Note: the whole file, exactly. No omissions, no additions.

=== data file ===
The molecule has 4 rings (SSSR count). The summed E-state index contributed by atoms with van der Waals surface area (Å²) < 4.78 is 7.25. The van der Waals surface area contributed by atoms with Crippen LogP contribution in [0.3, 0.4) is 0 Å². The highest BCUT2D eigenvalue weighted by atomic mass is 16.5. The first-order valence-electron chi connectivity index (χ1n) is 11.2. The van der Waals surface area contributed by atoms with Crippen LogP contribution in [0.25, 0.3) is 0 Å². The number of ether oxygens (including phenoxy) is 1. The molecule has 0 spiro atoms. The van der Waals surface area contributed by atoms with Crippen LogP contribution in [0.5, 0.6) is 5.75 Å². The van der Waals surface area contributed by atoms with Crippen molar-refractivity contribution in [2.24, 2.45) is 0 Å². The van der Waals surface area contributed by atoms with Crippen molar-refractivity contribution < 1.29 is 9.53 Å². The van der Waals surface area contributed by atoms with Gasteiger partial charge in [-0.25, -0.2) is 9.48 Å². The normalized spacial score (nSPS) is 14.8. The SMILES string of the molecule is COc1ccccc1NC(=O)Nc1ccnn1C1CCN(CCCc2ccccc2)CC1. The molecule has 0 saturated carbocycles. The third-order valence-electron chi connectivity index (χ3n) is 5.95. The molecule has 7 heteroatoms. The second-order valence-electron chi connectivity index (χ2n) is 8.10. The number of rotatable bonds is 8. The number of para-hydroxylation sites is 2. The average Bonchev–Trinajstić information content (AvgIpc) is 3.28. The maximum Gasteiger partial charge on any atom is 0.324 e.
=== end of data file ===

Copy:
The molecule has 4 rings (SSSR count). The summed E-state index contributed by atoms with van der Waals surface area (Å²) < 4.78 is 7.25. The van der Waals surface area contributed by atoms with Crippen LogP contribution in [0.3, 0.4) is 0 Å². The highest BCUT2D eigenvalue weighted by atomic mass is 16.5. The first-order valence-electron chi connectivity index (χ1n) is 11.2. The van der Waals surface area contributed by atoms with Crippen LogP contribution in [0.25, 0.3) is 0 Å². The number of ether oxygens (including phenoxy) is 1. The molecule has 0 spiro atoms. The van der Waals surface area contributed by atoms with Crippen LogP contribution in [0.5, 0.6) is 5.75 Å². The van der Waals surface area contributed by atoms with Crippen molar-refractivity contribution in [2.24, 2.45) is 0 Å². The van der Waals surface area contributed by atoms with Crippen molar-refractivity contribution < 1.29 is 9.53 Å². The van der Waals surface area contributed by atoms with Gasteiger partial charge in [-0.25, -0.2) is 9.48 Å². The normalized spacial score (nSPS) is 14.8. The SMILES string of the molecule is COc1ccccc1NC(=O)Nc1ccnn1C1CCN(CCCc2ccccc2)CC1. The molecule has 0 saturated carbocycles. The third-order valence-electron chi connectivity index (χ3n) is 5.95. The molecule has 7 heteroatoms. The second-order valence-electron chi connectivity index (χ2n) is 8.10. The number of rotatable bonds is 8. The number of para-hydroxylation sites is 2. The average Bonchev–Trinajstić information content (AvgIpc) is 3.28. The maximum Gasteiger partial charge on any atom is 0.324 e.